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Bring on the foie gras & truffles: Cowboy-lovin' Frenchwoman targets Houston with gourmet delicacies

Cowboy-lovin' Frenchwoman targets Houston with gourmet delicacies

D'artagnan products
Just some of the products D'Artagnan supplies to chefs and restaurants.  Courtesy photo
Ariane Daugin D'Artagnan
Ariane Daugin founded D'Artagnan 30 years ago to bring organic, free-range poultry to chefs.  Courtesy photo
Prohibition D'Artagnan ingredients
Prohibition chef Ben McPherson posted some of the ingredients the chef team will use at Tuesday's party.  Prohibition/Facebook
Prohibition D'Artagnan dinner flyer
Tuesday's event benefits the Houston Food Bank. Prohibition/Facebook
D'artagnan products
Ariane Daugin D'Artagnan
Prohibition D'Artagnan ingredients
Prohibition D'Artagnan dinner flyer

The quality of ingredients available to Houston restaurants took a step forward this week with the announcement that D'Artagnan had opened a warehouse here. For 30 years, the company has supplied organic, antibiotic-free meat, poultry, game and truffles to the finest restaurants along the East Coast. Two years ago, the company opened in Chicago. Adding a warehouse in Houston allows the company to expand its presence in the city, which until now had been supplied by overnight deliveries. 

When Daguin began to look at where the company's FedEx shipments were traveling, they discovered Houston had become their second biggest delivery market after Chicago.  

CEO and co-founder Ariane Daguin tells CultureMap that she moved from France to America because she loves "cowboys and horses." Although her family has a long history in the culinary world, Daguin says she was determined to make her mark on her own.

She founded D'Artagnan when the charcuterie purveyor she was working for opted not to market foie gras made in upstate New York and named her new company after the legendary musketeer who hailed from the same region of France she does. Since a business can't survive on foie alone (sadly), she quickly expanded to free range, organic poultry and other items.

When Daguin began to look at where the company's FedEx shipments were traveling, they discovered Houston had become their second biggest delivery market after Chicago. Restaurants such as Triniti, Tony's, Uchi and Prohibition rely on D'Artagnan for poultry, foie, meat and truffles. 

"I want to prove Houston is a viable option," Daguin says. She's contemplating Atlanta next but wants to be sure things work out well in Houston first. "I am a risk taker, but I am not totally foolish," she says with a laugh.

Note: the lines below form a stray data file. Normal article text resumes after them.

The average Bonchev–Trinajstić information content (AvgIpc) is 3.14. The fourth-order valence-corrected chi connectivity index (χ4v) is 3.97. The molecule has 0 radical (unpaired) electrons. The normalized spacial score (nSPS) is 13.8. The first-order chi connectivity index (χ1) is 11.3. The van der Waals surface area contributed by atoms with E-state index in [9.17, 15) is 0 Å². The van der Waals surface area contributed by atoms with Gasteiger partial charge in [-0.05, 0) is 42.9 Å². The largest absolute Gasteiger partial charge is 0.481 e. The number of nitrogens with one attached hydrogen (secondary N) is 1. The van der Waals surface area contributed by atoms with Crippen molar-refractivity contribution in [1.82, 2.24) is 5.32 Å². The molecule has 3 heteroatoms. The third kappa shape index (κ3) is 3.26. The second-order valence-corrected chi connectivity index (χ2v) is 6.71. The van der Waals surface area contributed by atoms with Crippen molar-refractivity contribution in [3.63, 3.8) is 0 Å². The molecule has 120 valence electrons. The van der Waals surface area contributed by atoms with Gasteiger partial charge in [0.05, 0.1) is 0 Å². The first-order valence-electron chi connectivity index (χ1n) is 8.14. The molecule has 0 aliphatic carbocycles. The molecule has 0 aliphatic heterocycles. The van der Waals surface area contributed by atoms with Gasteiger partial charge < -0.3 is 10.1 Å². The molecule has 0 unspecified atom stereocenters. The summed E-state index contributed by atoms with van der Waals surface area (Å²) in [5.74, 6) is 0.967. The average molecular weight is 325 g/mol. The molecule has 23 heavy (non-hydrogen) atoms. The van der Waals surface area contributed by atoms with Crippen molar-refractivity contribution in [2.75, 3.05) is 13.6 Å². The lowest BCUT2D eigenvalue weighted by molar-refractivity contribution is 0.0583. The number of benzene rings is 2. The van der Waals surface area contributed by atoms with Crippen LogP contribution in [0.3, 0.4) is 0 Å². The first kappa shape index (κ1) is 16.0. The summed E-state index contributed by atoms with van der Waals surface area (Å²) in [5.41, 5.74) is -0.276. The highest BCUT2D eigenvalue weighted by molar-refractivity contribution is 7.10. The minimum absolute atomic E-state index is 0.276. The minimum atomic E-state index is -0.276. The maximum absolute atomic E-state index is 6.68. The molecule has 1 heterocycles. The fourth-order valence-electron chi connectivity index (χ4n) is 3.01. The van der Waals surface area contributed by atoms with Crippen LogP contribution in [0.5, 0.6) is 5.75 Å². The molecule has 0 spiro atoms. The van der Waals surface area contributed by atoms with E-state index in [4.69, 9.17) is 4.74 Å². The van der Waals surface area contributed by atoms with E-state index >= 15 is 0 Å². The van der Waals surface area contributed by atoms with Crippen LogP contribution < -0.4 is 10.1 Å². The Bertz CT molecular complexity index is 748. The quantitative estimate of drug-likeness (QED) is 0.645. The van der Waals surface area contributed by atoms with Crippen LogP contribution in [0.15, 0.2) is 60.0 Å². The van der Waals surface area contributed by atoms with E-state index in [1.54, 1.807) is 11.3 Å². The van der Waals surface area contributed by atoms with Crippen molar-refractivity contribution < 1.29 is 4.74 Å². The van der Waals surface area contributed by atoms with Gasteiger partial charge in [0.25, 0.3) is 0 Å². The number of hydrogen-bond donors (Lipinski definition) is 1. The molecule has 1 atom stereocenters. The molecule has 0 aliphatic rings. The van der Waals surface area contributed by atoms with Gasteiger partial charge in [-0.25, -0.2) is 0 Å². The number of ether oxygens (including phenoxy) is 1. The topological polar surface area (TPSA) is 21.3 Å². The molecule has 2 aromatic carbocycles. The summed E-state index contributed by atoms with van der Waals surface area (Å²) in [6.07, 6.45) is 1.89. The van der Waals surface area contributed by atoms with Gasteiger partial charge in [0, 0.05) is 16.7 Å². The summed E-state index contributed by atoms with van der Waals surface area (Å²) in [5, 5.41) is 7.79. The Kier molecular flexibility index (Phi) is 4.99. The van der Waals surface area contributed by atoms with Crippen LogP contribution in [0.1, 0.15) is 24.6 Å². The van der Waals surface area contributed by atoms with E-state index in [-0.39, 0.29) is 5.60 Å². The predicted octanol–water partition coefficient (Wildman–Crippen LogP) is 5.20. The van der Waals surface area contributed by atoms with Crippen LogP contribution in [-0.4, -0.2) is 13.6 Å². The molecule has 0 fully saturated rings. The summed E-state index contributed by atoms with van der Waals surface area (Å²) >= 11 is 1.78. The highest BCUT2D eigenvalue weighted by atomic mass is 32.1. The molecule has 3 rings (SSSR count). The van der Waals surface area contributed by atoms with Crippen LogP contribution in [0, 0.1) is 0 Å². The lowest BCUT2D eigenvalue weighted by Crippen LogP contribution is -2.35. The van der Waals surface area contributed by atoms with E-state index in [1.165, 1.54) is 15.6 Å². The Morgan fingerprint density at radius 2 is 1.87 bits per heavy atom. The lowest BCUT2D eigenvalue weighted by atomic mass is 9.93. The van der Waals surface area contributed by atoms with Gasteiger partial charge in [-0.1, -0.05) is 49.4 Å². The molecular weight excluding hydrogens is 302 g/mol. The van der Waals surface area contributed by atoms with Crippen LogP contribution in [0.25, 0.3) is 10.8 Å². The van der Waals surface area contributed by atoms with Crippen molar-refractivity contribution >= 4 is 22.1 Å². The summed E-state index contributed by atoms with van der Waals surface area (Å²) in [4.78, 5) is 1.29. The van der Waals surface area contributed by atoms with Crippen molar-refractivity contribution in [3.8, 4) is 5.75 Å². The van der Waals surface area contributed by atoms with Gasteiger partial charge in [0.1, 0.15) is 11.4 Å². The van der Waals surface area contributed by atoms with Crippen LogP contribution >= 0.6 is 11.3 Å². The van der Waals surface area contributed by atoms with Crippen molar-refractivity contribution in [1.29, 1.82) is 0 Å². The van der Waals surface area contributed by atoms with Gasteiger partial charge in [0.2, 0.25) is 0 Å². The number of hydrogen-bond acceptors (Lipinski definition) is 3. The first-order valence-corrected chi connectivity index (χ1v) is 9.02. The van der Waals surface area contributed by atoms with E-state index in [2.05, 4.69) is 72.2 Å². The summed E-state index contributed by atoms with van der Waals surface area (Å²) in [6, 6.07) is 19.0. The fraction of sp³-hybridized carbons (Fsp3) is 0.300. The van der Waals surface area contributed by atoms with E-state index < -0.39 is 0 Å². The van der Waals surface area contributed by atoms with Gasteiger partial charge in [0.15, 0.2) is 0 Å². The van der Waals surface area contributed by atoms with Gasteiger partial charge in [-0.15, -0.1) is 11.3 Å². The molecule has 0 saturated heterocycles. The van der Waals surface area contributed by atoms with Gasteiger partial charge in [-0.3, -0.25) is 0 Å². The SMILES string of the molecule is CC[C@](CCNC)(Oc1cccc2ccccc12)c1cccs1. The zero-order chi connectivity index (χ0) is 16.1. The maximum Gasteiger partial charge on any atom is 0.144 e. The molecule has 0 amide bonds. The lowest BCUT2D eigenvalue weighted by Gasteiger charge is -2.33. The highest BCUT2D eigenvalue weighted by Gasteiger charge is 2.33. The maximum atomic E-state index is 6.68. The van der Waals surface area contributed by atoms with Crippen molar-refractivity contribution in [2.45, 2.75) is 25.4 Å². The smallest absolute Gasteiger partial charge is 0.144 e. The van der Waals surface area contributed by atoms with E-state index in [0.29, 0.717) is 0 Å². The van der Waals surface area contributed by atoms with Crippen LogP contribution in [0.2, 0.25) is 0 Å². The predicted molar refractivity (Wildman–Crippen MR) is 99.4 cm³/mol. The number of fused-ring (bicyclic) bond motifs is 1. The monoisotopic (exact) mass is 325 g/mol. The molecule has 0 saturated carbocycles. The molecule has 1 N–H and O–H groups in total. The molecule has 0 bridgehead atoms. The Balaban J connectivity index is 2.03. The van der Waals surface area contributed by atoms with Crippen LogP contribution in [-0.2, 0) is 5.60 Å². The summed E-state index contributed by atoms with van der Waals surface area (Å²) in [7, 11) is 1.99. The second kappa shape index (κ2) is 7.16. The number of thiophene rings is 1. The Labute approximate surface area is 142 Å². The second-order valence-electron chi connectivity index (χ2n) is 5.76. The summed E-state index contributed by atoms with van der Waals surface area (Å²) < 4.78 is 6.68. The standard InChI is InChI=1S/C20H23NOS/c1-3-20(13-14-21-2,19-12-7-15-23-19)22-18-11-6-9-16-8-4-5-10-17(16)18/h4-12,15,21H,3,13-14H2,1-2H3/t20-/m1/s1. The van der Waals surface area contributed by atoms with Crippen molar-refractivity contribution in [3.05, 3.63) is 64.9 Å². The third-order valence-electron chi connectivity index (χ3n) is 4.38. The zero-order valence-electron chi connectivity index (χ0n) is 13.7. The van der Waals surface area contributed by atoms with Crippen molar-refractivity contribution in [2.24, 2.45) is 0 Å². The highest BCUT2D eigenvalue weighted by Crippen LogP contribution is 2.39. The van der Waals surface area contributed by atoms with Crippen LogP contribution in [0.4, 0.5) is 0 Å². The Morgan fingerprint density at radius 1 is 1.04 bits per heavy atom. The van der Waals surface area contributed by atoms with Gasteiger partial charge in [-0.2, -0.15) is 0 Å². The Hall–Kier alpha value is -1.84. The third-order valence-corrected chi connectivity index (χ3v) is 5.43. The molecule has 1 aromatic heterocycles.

Specialized items

When many chefs talk about local sourcing, the idea of buying from a New York-based purveyor may seem kind of strange, but Daguin explains that local isn't always better. "Local is very good for a lot of reasons (such as) freshness and economy of transport," she says. "But there are specialized things that will never be local."

 Prohibition is hosting a multi-course dinner featuring some of D'Artagnan's best local restaurant customers on Feb. 10. A portion of the proceeds will be donated to the Houston Food Bank. 

As she notes, restaurants that want to serve coffee, bananas or truffles will have to procure them from far away.  

D'Artagnan sources beef from Strube ranch in Texas, foie gras from New York and produce from Missouri farmers "at the foot of the Ozark Mountains." The company adds new purveyors that meet its standards to keep up with the ever-increasing demand for its products.

Of course, this process is mostly invisible at the consumer level. A restaurant may put a D'Artagnan logo on its menu, but most of them don't. That situation will change on Feb. 10; Prohibition is hosting a multi-course dinner featuring some of D'Artagnan's best local customers: Triniti's Ryan Hildebrand, Mark's American Cuisine's Mark Cox, Uchi's John Gross, Saint Arnold Brewing Company's Ryan Savoie and Prohibition's Ben McPherson. Tickets are $125 and can be purchased online. A portion of the proceeds will be donated to the Houston Food Bank.

Daguin will be on hand to meet her customers (the chefs), their customers (the diners who attend) and inspect the warehouse. "It will be a fun thing," she says.